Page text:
Kulbhushansingh Suryawanshi

Scientist, High Altitudes

Kulbhushansingh 20suryawanshi 20profile lowres

Ph.D. Ecology and Conservation, NCF & Manipal University
M.Sc. Wildlife Biology and Conservation, NCBS & WCS-India
B.Sc. Zoology, Babasaheb Ambedkar Marathwada University, Aurangabad

I aim to work towards wildlife conservation through robust applied scientific research informing management and policy. My work, so far, has focused on the understanding and conservation of the alpine and high-altitude regions of the Himalaya and other Central Asian mountains. My Doctoral thesis focuses on identifying the causes of livestock predation by snow leopards and finding ways to minimize it through management of wild herbivore and livestock populations. I also examined the perceptions and attitudes of local herders to find ways of minimizing the persecution of the snow leopard. I used population ecology to develop an understanding of the interactions between large carnivores, their wild ungulate prey and livestock.

Projects

Dscn9469

People, livestock and snow leopards

Unique livestock insurance schemes betters prospects for herders and carnivores

Red 20fox 20in 20gete 20village  20spiti  20hp ag

Completed

Response of red fox to village expansion

How does red fox respond to increasing village size in the Trans-Himalaya?

Dsc 1033

Shared pastures

How mountain ungulates of the trans-Himalaya live together

Walking 20snow 20leopard 20sign 20transect 20above 205 000m

Snow leopard and prey distribution

Factors affecting snow leopard & wild-prey at multiple scales 

Livestock demchokarea

Snow Leopard Friendly Pashmina

converging traditional livelihood, culture and wildlife conservation

Sl 20cam 20trap 201

Snow leopard - prey dynamics

Understanding impact of wild prey availability on snow leopard killing livestock

Urial devika

Understanding urial

Factors affecting distribution and abundance of Ladakh urial

Publications

  • Book Chapter
    In press
    Conflicts over snow leopard conservation and livestock production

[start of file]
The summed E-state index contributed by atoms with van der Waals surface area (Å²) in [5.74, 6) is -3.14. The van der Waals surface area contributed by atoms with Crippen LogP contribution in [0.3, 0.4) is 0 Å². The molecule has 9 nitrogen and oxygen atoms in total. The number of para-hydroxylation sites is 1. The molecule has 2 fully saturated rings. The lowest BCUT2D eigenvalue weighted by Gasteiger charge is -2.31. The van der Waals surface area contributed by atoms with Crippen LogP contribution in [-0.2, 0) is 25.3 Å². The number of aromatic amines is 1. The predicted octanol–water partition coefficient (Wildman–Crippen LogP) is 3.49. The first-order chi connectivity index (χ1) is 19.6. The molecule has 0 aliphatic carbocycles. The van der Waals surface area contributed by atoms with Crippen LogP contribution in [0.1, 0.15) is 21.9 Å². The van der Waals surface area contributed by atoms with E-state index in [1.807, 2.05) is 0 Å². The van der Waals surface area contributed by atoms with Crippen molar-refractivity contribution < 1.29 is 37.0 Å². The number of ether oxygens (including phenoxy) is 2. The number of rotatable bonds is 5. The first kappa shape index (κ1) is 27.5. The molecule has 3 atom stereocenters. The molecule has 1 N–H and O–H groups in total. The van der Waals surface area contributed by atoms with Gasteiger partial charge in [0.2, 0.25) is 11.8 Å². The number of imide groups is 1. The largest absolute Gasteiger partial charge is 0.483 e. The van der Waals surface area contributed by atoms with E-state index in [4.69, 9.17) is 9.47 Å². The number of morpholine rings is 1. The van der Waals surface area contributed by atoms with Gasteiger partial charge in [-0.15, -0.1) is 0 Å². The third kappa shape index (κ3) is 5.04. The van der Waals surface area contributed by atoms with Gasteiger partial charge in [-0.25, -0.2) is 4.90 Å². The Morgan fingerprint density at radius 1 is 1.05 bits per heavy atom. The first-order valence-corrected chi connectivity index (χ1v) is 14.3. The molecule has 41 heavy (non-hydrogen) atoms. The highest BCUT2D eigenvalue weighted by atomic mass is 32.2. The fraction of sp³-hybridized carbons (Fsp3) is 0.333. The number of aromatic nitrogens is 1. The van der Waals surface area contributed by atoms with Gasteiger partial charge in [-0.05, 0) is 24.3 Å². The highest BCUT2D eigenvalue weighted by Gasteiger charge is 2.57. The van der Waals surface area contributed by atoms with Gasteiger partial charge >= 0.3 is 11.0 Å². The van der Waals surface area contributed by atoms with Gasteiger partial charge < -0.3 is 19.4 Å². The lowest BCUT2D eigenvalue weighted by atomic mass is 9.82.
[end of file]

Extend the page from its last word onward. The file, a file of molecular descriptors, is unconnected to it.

Conservation Conflicts, Redpath S, Young J, Gutierrez R, Wood K (eds.), Cambridge University Press.
  • Journal Article
    In press
    Local community neutralizes traditional wolf traps and builds a stupa
    Oryx
  • Report
    2018
    Population assessment of the Nilgiri tahr (Nilgiritragus hylocrius) using the Double-observer Survey method in the Anamalai Tiger Reserve
    Technical Report, Nature Conservation Foundation, Mysore, India
    Download

    PDF, 4.59 MB

  • Book Chapter
    2018
    Living with Snow Leopards: a pluralistic approach to conservation
    In Conservation from the Margins. (Eds) Umesh Srinivasan & Nandini Velho. Orient Blackswan
    Download

    PDF, 1.68 MB

  • Book Chapter
    2018
    Large Carnivore and Conservation and Management
    Charudutt Mishra, justine Shanti Alexander, Yash Veer Bhatnagar, Orjan Johansson, Koustubh Sharma, Kulbhushansingh Suryawanshi, Muhammad Ali Nawaz, Gustaf Samelius
    Download

    PDF, 1.44 MB

  • Dataset
    2017
    Data from: Impact of wild prey availability on livestock predation by snow leopards
    Kulbhushansingh Suryawanshi, Steve Redpath, Yash Veer Bhatnagar, Uma Ramakrishnan, Vaibhav Chaturvedi, Sophie Smout, Charudutt Mishra
    Data Dryad: doi:10.5061/dryad.8p689
  • Journal Article
    2017
    Impact of wild prey availability on livestock predation by snow leopards. 
    Royal Society Open Science, 4(6), 170026.
    Download

    PDF, 566 KB